The proposed changes to food stamps, now called SNAP, would be drastic: About half the benefits would be boxed-up, nonperishable foods. Recipients would lose a lot of their ability to pick their food.
Hunger is an ongoing problem in the U.S. for people of all ages. And that includes college students.
The harsh terrain lacks farmland. And the nearest large grocery store is 100 miles away with sometimes no way to get there. So more residents have come to rely on Jeff England's food bank delivery.
D.C'.s Capital Area Food Bank is part of a growing trend to move toward healthier options in food assistance, because many in the population it serves suffer from high blood pressure and diabetes.
Normally, food banks distribute donated food to the hungry. But Rochester, NY, food bank Foodlink, is going beyond that to provide fresh foods to poor communities and jobs to boost the local economy.
Some 55 percent of families with kids on SNAP have jobs — they just don't earn enough to live on. Many states where reliance on SNAP is heaviest voted overwhelmingly for Trump last November.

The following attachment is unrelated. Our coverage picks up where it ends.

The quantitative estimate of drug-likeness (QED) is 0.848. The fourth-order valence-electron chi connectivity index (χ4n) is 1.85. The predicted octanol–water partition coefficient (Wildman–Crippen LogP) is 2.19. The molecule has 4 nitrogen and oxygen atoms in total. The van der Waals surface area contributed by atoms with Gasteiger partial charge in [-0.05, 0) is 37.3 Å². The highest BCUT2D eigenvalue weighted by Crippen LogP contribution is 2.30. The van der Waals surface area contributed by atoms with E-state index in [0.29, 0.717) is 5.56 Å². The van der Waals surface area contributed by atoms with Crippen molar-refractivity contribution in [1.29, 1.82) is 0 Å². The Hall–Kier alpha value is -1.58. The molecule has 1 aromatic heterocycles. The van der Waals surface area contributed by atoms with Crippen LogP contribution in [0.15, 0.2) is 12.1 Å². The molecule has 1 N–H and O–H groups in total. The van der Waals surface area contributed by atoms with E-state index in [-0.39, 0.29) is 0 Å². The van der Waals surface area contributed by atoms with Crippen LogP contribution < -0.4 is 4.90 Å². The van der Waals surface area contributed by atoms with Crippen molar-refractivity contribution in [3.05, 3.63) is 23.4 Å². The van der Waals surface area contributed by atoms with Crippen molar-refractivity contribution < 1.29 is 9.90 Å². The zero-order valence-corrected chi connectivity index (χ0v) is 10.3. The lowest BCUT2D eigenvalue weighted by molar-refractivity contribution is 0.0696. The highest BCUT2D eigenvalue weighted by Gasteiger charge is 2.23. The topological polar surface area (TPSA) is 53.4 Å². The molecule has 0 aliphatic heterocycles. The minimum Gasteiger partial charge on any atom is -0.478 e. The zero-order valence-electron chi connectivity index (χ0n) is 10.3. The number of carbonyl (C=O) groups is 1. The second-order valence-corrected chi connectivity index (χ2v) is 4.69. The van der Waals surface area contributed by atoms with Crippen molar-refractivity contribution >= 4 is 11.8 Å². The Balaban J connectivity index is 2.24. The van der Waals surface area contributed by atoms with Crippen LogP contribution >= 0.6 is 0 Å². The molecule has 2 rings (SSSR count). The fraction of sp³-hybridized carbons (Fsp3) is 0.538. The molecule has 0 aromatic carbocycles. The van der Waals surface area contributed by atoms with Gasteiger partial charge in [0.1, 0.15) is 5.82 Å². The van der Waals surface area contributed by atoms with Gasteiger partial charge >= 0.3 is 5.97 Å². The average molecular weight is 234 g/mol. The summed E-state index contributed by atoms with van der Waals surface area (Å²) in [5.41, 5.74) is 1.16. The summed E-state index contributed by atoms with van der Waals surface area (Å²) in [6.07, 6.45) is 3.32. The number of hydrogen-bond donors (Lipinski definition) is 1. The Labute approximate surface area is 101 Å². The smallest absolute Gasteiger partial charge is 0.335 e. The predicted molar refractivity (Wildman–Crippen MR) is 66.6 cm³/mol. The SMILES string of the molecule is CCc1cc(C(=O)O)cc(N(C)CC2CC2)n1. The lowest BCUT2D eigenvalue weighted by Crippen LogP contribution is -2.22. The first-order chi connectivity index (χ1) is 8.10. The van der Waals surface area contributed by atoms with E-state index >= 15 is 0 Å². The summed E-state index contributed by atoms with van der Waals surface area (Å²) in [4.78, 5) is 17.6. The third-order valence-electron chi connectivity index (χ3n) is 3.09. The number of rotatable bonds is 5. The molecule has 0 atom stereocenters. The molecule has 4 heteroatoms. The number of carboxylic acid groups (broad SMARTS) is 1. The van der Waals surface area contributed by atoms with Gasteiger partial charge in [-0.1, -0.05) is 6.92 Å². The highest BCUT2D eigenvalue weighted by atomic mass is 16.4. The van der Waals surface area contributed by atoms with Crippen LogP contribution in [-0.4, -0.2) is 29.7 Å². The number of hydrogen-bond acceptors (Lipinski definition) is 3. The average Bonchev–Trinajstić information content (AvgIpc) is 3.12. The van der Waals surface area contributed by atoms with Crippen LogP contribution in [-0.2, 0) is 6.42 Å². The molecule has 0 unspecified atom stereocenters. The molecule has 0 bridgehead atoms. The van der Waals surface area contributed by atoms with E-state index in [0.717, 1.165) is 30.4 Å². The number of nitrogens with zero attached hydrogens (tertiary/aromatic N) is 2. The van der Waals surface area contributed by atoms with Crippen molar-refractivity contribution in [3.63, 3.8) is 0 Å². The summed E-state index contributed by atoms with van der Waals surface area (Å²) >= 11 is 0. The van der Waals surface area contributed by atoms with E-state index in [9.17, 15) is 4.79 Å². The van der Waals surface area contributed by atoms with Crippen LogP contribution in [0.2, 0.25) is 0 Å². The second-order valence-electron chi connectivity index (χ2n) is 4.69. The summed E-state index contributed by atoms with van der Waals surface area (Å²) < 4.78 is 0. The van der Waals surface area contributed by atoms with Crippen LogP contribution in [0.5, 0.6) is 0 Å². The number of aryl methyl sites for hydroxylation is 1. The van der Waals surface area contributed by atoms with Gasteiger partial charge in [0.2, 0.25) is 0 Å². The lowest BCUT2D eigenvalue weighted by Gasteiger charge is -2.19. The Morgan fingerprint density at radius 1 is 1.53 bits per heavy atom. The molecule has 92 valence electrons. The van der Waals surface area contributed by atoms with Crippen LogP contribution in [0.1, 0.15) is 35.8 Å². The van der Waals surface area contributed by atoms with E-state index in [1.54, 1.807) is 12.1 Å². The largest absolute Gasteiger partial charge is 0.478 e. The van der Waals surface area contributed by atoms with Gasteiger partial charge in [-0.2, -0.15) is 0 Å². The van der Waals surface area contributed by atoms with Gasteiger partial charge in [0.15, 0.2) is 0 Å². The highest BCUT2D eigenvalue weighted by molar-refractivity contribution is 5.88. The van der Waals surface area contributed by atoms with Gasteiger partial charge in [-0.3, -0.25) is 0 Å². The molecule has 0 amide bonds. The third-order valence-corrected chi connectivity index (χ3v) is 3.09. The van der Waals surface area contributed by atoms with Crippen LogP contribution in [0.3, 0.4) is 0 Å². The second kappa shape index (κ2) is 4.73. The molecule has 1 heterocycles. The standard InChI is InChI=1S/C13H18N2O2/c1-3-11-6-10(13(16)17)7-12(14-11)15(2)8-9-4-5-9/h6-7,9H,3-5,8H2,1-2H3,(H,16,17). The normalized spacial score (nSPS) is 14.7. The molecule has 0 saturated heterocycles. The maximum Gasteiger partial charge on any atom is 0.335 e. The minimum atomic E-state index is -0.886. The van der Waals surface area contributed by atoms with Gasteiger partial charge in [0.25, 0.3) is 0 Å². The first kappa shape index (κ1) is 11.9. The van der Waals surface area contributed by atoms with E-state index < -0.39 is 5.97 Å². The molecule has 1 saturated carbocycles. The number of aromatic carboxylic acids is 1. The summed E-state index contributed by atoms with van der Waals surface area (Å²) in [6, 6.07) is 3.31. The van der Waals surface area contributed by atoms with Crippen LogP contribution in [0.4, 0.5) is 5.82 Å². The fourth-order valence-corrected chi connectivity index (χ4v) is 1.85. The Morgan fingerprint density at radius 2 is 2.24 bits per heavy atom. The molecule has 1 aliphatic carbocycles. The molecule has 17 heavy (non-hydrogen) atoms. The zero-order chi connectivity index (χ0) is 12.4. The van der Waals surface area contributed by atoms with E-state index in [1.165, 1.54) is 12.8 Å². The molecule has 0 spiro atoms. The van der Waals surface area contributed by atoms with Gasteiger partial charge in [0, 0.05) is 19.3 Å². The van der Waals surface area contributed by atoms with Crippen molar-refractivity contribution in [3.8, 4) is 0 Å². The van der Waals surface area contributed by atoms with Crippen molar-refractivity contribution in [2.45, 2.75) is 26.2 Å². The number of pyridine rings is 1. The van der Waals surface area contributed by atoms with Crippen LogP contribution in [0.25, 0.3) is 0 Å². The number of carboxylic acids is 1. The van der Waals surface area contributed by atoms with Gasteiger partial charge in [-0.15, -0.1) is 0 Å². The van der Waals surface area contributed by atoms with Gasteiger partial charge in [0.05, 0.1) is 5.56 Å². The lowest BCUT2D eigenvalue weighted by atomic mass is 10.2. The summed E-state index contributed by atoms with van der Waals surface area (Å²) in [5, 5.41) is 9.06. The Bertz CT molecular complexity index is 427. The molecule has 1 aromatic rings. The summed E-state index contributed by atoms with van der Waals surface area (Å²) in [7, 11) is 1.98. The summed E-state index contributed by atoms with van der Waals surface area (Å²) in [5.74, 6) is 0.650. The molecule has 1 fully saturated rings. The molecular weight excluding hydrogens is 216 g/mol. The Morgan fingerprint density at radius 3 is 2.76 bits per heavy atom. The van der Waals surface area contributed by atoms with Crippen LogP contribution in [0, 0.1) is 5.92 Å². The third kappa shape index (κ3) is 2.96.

Pantries in southwest Virginia — where poverty is rampant and coal jobs are vanishing — will take whatever they can get to stock bare shelves. Some also offer help with health care and job training.
The Top Chef judge, restaurateur and hunger advocate says many of our nation's problems are related to food. One of the biggest ways to address this is to make meals more nutritious and accessible.
About 23,000 military families rely on food stamps, according to Census figures. But advocates say that number is only a partial picture of the need among people who are currently serving.
Groups that help low-income families get food aid report a big drop in the number of immigrants seeking help. Some are canceling government benefits for fear it will affect their immigration status.